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Egg Investigation Reveals Unsanitary, Defective Product

Posted on September 3, 2010

The report is stomach turning. Chicken manure piled high, rodents and wild birds carrying salmonella living near chickens that lay eggs for consumers. Chickens crowded in small cages with infections and broken bones. The Consumer Affairs article contains details too sickening to describe.

That is part of the Food and Drug Administration’s report on the half-billion egg recall, the largest in U.S. history, and the sickening of approximately 1,500 people in 10 states. It is the largest epidemic of Salmonella Enteritidis in the U.S. The report states that chicken mill workers were not wearing protective clothing. FDA inspections were nowhere to be found. Welcome to modern day agriculture or agribusiness as it’s known.

New government rules went into place in July. If they had been implemented just a little bit sooner, the outbreak could have been prevented. Reportedly, the egg producers in Iowa had not even been following the federal environmental workplace rules that are on the books as no one was watching.

As a result of this massive food product recall, the FDA is planning to inspect all large egg farms in the U.S. before the end of 2011. This will be the first FDA effort to inspect large egg farms in decades.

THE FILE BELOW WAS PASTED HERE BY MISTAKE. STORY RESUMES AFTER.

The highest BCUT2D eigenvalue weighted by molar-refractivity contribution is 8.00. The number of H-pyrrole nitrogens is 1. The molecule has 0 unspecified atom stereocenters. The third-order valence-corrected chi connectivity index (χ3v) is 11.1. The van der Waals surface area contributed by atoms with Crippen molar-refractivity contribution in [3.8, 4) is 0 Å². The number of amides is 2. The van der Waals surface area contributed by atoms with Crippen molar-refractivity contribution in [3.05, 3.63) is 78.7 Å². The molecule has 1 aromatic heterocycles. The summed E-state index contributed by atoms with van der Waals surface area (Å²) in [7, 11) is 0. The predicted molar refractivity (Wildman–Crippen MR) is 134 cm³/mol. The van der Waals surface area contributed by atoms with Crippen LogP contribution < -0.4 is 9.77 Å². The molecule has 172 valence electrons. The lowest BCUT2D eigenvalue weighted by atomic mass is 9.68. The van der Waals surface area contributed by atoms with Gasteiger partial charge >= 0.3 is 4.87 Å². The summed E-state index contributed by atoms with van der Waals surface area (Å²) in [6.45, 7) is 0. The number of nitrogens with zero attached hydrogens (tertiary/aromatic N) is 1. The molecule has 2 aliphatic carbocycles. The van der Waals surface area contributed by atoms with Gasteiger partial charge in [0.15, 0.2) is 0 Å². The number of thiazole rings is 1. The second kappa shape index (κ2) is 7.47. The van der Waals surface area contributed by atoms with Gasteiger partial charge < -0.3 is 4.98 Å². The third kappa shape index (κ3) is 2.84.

The Food Safety Modernization Act is facing a tough challenge in the Senate, which is heavily influenced by the agriculture lobby. The bill has already been approved in the House. It would give the FDA the power to order mandatory recalls of contaminated food and to lift the registration of a food manufacturer. As it stands now, the FDA must work cooperatively with the offender, waiting for it to agree to a recall.

Industrialized agriculture churns out more than its share of defective food products to keep food cheap. But at the end of the day, E. coli and salmonella have a cost and so does the use of synthetic hormones, antibiotics, and pesticides. That’s why many consumers and restaurants are now switching to cage-free eggs. In the end, consumers get to vote with their wallet which type of farm they want their food to come from.